Friday, 2 May 2008

Plantar fasciitis treatment

The Fat Runner's foot is feeling much better after three weeks of rest and quite a lot of care. If you also have the same kind of heel pain he has, then here are a few things you can do.

The first thing to bear in mind is that these ways of treating plantar fasciitis were recommended to him by a physiotherapist and a podiatrist who did in depth analysis of what was going wrong. Both said that plantar fasciitis is normally caused by a range of different issues which together work to stretch the plantar fascia more than it is designed to stretch.

In TFR's case, these issues included:

- Foot mechanics - overpronation throughout the stride
- Running style - midfoot foot strike rather than a heel strike (which is better for heavier runners, even though most magazines seem to say not to heel strike...)
- Weight - obviously
- Lack of flexibility in calves
- Lack of flexibility in hamstrings
- Poor core strength

What was interesting is how they both identified issues way away from the foot which were contributing to The Fat Runner's plantar fasciitis.

So what is the treatment?

Four core pillars (for now at least)

- stretching
- strengthening
- ice
- massage

And this is all underpinned by rest - no running or even cycling for a while...


A number of key stretches were suggested - all basically to loosen up the calf and the hamstring. Calf stretches are being used to target both main muscles in the calf. Up until now, TFR didn't know you had to do two different calf stretches - one to target each muscle. Because the plantar fascia is attached to the heel, and the heel is attached to the calf and so on, loosening up the back of the leg will reduce the stress on the plantar fascia.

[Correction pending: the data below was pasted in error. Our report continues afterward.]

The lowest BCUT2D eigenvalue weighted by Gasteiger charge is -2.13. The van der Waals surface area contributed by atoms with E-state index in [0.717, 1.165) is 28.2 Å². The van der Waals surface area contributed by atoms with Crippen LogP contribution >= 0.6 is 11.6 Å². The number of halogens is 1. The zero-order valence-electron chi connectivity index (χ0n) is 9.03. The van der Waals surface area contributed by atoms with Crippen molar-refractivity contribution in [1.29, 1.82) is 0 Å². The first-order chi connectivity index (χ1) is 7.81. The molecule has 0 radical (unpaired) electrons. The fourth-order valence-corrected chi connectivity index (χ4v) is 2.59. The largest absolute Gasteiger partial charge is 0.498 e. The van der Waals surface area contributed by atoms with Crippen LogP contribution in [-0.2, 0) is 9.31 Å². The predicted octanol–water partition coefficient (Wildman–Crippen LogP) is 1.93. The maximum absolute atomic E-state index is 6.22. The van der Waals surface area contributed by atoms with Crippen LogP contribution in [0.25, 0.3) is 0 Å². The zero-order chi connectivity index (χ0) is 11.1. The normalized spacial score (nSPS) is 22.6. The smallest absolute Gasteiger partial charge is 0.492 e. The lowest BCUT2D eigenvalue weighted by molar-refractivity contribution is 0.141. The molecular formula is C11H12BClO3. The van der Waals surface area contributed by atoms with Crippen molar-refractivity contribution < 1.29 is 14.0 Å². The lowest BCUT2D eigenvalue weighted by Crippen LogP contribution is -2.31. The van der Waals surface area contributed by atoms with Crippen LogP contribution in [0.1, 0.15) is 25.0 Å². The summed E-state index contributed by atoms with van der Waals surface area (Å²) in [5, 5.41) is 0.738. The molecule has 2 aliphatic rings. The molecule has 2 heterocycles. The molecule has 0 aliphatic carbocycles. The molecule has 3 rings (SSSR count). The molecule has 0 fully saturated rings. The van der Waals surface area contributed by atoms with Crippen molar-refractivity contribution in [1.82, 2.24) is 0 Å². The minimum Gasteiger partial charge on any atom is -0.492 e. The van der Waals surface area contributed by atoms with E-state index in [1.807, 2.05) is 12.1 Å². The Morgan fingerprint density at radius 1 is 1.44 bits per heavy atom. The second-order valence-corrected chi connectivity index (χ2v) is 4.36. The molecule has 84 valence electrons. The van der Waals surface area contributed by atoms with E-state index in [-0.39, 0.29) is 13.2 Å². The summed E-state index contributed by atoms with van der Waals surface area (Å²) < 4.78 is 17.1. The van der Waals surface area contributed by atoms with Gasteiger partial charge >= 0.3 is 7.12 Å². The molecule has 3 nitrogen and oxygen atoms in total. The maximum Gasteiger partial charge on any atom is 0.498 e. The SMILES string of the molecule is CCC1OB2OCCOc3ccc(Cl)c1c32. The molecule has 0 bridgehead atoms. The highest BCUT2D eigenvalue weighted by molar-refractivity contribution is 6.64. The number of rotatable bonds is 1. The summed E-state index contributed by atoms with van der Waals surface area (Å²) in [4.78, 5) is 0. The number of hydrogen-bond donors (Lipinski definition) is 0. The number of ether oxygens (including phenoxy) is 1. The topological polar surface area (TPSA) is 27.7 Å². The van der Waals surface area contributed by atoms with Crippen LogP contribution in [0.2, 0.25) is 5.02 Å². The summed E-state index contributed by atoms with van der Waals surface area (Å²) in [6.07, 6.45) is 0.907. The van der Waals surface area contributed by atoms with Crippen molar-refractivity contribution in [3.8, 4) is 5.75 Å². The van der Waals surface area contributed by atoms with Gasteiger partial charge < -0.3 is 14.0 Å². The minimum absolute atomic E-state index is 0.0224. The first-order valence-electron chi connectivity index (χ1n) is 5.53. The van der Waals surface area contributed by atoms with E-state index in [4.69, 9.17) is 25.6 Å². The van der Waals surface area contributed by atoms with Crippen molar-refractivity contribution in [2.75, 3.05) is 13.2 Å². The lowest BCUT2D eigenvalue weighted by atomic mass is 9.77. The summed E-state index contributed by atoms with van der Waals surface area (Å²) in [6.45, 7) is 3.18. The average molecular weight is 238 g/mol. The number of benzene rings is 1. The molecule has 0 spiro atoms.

Two key strengthening exercises. Firstly, heel raises (isolated on one foot at a time to increase the pressure - the other foot in the air). Secondly, using a large rubber exercise band to strenghten the rotational strength in the foot (turning the toes of one foot in towards the other foot. These exercises should stabilise the foot more so that it collapses less on impact, again reducing the stress on the plantar fascia.


Used to reduce inflammation more quickly. The plantar fascia has very little blood supply so takes much longer to heal than a muscle - hence icing should be done for as long as possible (weeks) rather than the couple of days you normally ice muscles for.


Useful to increase bloodflow to the area around the plantar fascia and break down scar tissue in the area.

On top of this, TFR has to rest.. A lot... So no running or even cycling for now. So he is keeping up with weight training.

In a few weeks, the recovery regime is likely to move from stretching towards core strength work, something TFR has done very little of in his time. And if he's honest, he has done very little stretching as well (until now).

Looks like his oversight is now catching up with him...


Anonymous said...

Plantar fasciitis is a horrible running injury. I am 5'11" carrying 200 lbs while running to lose weight and gain fitness. And believe me, the younger you are the faster you heal. This "masters" 48 year old runner has had PF since last November after running 3 marathons in the fall, I saw my doctor and took 6+ off from running. I am now just getting back into a little running, 3 miles every other day. If it takes taking two days off, I do that. Here is what has worked for me, 1) Birkenstock sandals - never walk barefoot if you have PF, wear "flip flops" in the shower as well, 2) I run now in Supernovas with a Birkenstock Sports cork insole and then two layers of Dr. Scholls before I shove my feet in the shoes. 3) ice after running, shower, then back into the Birkenstock sandals. 4) wear one of those Strasborg socks at night. 5) Stretch often. Most importantly, if you have pain in your arch in the morning when you first get out of bed, DONT RUN!! Hang in there, you'll heal. PF takes time....